Why have we abandoned the prickly pear? - Kristina Chetcuti
I can tell your age if you tell me the first thing that comes to mind when I say ‘prickly pear’.
If you think, “Ah, the colourful cactus fruit!” then you were born pre-1975. If you go, “Isn’t that a pinkish liquor or something?” then you were born after 1988. If, on the other hand, what flashes right before your eyes is Malta’s 1980s coat of arms – that one with a huge cactus and lots of prickly pear fruit, the luzzu, the farmer’s fork and the baker’s peel – then you were born some time between 1975 and 1988.
The designer of that coat of arms must have had a Mexico-meets-Marsaxlokk moment by way of inspiration and consequently, we, the 1975 to 1988 generation associate the prickly pear with this archived visual in our memory. That, and the image of its 3D version stone monument in Marsa, which seems to have been tucked away somewhere as I haven’t seen it in ages.
Maybe this childhood nostalgia is the reason why the prickly pear is my summer favourite fruit, right up there with the watermelon. As a child, I remember that in several corners of the streets in Paola, there always used to be farmers sitting outside their vans, with buckets of prickly pears soaked in water.
My mother would make us run home, get a glass bowl and run back with a “please sir, can I have some bajtar tax-xewk?” They’d peel off the prickly skin of the fruit, one by one, until the bowl was full. They did not even wear gloves, which is no mean feat. I once touched a prickly pear and to this day when I think of those furry, invisible but tenacious spines I get an irresistible itch. Back home, my sister and I would beeline for the Italian pink bajtar first, and then proceed to eat them in order of colour: baby pink, then orange, then the green, and the yellow last.
These days I hardly ever see people selling prickly pears in the streets. Instead I see them at supermarkets, ready packed bajtar tax-xewk imported from Sicily. Cactus is still used by farmers as natural agricultural fencing over the rubble walls and when you drive past fields you still see the plant taking over the rubble walls, but, increasingly, the fruit is not being picked up. I don’t blame farmers. Why go through all the hassle, when the market is ungrateful?
Forget the apple. Clearly it’s a prickly pear a day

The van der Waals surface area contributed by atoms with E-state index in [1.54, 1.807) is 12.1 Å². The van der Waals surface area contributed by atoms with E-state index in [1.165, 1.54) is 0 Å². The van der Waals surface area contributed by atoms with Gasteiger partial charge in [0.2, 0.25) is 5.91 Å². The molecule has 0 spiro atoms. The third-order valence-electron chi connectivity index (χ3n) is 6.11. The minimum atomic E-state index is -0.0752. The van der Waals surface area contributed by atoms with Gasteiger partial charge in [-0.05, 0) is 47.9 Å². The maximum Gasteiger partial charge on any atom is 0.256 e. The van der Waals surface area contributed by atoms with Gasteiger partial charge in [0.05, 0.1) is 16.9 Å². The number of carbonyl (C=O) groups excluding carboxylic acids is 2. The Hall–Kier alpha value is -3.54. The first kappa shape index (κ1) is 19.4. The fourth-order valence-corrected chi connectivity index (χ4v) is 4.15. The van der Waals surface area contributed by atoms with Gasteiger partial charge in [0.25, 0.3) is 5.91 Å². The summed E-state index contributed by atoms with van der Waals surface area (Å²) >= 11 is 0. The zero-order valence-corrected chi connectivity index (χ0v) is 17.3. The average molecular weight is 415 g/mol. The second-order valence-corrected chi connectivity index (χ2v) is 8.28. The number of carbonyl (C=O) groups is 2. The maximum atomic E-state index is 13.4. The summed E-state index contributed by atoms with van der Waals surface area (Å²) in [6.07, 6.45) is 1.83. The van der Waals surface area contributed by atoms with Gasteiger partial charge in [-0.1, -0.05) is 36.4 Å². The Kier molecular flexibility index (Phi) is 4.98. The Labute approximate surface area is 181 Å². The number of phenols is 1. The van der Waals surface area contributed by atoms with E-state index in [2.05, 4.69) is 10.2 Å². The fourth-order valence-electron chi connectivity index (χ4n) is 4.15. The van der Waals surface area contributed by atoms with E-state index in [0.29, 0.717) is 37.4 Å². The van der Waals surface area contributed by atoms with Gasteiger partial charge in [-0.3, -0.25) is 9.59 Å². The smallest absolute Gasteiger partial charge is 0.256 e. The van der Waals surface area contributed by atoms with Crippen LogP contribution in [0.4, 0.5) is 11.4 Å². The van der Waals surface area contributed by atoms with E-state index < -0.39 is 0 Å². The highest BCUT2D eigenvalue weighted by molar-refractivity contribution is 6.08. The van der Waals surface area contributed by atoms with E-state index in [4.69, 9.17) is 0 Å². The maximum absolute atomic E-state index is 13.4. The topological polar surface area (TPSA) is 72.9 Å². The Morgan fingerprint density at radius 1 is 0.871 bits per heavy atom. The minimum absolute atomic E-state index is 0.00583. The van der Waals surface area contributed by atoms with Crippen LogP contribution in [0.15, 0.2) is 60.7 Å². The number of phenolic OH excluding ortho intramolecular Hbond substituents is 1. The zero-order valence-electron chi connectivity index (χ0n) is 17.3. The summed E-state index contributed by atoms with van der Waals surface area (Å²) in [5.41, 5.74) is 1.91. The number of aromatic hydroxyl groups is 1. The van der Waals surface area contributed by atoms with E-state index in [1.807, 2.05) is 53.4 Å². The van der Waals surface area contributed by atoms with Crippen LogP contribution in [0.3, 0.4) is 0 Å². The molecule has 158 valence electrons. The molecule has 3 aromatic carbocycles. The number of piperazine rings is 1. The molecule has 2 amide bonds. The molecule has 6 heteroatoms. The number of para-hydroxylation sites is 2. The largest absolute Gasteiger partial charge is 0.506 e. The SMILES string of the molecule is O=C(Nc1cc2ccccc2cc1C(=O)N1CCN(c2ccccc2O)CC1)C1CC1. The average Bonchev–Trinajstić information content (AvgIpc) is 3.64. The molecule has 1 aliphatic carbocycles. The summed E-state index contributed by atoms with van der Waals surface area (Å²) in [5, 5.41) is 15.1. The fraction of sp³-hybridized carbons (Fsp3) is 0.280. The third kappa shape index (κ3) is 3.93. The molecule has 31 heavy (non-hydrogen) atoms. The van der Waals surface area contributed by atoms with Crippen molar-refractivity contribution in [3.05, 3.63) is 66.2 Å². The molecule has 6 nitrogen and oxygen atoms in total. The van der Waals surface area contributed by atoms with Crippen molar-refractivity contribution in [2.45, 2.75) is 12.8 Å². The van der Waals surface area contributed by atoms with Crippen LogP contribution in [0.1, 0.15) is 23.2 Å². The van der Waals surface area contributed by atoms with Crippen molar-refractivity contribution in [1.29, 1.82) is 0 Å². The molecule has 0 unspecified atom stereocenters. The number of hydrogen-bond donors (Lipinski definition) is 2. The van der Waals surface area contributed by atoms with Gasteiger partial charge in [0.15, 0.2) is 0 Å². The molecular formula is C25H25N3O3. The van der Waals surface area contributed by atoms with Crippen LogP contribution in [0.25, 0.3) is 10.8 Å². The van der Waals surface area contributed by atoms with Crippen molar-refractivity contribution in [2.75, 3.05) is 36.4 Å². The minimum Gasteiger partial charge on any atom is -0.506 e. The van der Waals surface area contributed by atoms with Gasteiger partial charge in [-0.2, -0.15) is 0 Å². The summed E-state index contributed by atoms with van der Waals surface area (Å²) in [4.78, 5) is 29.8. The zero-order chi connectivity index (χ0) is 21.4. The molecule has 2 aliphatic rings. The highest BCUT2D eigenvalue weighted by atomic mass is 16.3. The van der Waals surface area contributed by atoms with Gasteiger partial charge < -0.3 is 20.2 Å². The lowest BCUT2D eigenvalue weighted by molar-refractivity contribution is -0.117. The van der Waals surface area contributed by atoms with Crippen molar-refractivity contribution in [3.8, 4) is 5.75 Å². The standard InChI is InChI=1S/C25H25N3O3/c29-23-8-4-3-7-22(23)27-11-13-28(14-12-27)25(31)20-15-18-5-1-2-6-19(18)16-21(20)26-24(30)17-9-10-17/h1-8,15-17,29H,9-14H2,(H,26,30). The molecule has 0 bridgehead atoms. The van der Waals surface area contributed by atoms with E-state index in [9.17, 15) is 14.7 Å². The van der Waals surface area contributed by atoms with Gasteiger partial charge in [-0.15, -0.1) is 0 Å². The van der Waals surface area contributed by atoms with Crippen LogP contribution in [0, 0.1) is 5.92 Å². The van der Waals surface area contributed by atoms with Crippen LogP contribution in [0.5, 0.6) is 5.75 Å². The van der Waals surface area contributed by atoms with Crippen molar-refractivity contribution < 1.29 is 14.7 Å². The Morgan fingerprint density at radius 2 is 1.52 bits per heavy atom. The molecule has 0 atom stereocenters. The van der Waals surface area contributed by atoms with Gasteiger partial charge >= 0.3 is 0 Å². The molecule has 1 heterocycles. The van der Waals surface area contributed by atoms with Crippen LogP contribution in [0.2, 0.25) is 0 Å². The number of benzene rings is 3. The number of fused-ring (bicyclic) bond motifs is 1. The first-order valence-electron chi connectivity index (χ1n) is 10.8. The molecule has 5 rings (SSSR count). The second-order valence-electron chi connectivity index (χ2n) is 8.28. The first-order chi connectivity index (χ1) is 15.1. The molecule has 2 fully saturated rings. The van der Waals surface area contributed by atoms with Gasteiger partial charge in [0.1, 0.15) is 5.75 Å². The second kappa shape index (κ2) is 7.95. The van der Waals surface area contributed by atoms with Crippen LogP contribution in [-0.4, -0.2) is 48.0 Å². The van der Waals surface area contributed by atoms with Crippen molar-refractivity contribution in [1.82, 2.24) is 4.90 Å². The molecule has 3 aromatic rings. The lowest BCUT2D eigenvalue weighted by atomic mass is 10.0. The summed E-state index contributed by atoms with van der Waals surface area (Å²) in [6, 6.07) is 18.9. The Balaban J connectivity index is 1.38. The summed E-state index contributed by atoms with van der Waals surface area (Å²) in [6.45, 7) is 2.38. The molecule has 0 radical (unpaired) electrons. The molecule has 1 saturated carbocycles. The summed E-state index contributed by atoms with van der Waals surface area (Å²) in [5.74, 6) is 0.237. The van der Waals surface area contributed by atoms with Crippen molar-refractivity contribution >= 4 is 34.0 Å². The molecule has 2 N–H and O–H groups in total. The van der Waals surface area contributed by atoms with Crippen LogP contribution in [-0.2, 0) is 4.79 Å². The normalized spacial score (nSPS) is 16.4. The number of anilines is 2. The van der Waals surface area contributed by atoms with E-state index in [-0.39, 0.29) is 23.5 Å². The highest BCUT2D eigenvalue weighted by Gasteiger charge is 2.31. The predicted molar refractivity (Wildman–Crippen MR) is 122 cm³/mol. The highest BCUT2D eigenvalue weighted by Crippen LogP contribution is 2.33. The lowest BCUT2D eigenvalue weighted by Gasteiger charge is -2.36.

As a result the bajtar tax-xewk is being left to waste. In Italy, wherever you go in summer you’ll find they serve prickly pears for breakfast, as a delicacy with antipasti, as a sorbet or as an ice-cream flavour. Here, there’s only one use for it – that liqueur which millennials are familiar with, which is okay, I suppose, if you love alcohol with a taste of Calpol.
The great pity is that it’s our great loss. The prickly pear fruit is actually very healthy and we could all do with more of it. Despite its silly, carnivalesque appearance, the fruit is a blend of nutrients, including Vitamin C, Vitamin Bs, magnesium, potassium, calcium, copper and fibre.
If we eat three of the fruit a day, our daily requirement of vitamin C would be sorted. The calcium in it helps with the strengthening of bones, which is great for a nation where osteoporosis is the order of the day. And who needs Weetabix when the fibre content of these cacti fruit help move foods along the digestive journey? The levels of fibre in the fruit also lowers the levels of bad cholesterol in the body; and as I well remember in my younger days, it helps when you’re a tad hangover.
These last few years, international nutrition and science journals have gone on and on about the boons of this fruit. The significant levels of potassium, for example, can help lower blood pressure, which is beneficial for the prevention of coronary heart diseases and strokes. It is also full of antioxidants – those little things in food that stop or delay damage to the cells by removing the waste products in our cells and which lower the chances of cancer in people.
And recently a University of Malta-led study has found that chemicals extracted from the prickly pear could hold the key to delaying two of the diseases of ageing: Alzheimer’s and Parkinson’s disease.
I mean, what else do we need to elevate this fruit to manna status? We should really be walking round wearing T-shirts saying “Il-Bajtra hija l-King” and that sort of thing.
Forget the apple. Clearly it’s a prickly pear a day which keeps the doctor away. And we’re so lucky the whole island is dotted with them. All we need is to give the fruit tender loving care so that at the mention of the prickly pear, new generations will go: “Ah, yes, I’ve already taken my daily portion of that colourful healthy fruit!”